Noise pollution is a proven health risk, which is why citizens living under flyways often receive subsidies to have their homes insulated against airplane roars, and cities put up barrier walls along busy roads that abut residential neighborhoods. We’re not the only species that gets stressed out and sickened by loud sounds. Fish, for instance, can be physically damaged by human noise, whether it’s coming from an underwater pile driver or a commercial barge.
In Pacific coastal rivers, according to the Portland Mercury (Aug. 4, 2011), salmon trying to reach their spawning grounds can experience internal hemorrhaging or bruising from the clatter of underwater construction. To help alleviate the problem, federal law dictates that bridge building in the area—such as the light rail link being built over the Willamette River in Oregon—must take place during a four-month period in the summertime when salmon migration is limited.
Farther off coast, squid and octopuses can have their organs pulped by the powerful low-frequency din of shipping, oil, and gas vessels, explains Scientific American (Sept. 2011). Since creating noise-free time zones isn’t an option, acousticians like Mark S. Wochner of the University of Texas at Austin are experimenting with placing a physical sound barrier between the noise source and the delicate marine creatures.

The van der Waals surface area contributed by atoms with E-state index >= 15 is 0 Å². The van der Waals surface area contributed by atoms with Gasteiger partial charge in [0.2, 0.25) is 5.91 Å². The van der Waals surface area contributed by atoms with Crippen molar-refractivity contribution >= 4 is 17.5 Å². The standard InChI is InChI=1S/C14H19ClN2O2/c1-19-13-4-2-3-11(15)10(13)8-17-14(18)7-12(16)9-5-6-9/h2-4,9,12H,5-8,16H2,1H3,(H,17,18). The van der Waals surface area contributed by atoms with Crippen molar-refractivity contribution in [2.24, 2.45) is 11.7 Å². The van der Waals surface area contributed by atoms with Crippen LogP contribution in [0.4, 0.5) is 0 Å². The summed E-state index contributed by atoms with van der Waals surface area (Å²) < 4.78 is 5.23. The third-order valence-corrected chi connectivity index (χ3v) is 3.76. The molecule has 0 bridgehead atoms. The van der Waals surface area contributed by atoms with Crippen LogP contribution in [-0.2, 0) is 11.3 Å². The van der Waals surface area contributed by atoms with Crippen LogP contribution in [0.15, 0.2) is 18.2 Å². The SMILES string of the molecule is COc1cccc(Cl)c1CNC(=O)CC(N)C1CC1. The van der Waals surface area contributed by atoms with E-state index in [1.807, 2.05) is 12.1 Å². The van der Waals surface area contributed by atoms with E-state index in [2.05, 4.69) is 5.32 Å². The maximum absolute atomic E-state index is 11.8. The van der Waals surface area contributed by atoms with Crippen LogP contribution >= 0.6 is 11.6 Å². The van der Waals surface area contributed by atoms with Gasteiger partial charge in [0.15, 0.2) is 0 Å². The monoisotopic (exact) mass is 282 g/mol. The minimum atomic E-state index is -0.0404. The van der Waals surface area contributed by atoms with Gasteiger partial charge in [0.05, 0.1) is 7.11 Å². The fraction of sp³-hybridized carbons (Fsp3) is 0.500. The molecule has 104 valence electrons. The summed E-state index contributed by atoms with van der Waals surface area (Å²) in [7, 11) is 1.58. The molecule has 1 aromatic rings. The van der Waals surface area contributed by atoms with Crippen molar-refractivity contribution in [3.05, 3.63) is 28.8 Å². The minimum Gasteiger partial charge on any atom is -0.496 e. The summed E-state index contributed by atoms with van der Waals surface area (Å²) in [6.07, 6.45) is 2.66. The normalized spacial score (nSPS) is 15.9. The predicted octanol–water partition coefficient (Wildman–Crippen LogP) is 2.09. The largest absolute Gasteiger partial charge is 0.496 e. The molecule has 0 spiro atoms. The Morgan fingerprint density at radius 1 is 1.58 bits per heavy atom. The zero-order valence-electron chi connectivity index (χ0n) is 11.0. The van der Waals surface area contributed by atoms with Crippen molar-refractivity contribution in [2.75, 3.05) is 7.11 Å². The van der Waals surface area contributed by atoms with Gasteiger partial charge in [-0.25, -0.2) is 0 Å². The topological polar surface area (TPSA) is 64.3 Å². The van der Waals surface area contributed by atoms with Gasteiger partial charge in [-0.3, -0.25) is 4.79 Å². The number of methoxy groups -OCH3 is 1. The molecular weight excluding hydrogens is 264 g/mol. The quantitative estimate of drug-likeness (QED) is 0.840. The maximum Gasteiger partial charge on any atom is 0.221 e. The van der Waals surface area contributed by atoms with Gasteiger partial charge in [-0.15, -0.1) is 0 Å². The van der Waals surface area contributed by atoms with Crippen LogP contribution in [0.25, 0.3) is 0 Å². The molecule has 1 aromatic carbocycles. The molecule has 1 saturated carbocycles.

One barrier type they’re trying out is essentially a big bubble of air encased in thin latex, similar to a balloon, which would be placed in layers around noisy barges, ships, and offshore wind farms. “Tests performed on these latex bubbles inside laboratory tanks show that layers of them could muffle sound by 44 decibels,” reports Scientific American, “the difference between a busy city street and a library.”
Have something to say? Send a letter to firstname.lastname@example.org. This article first appeared in the January-February 2012 issue of Utne Reader.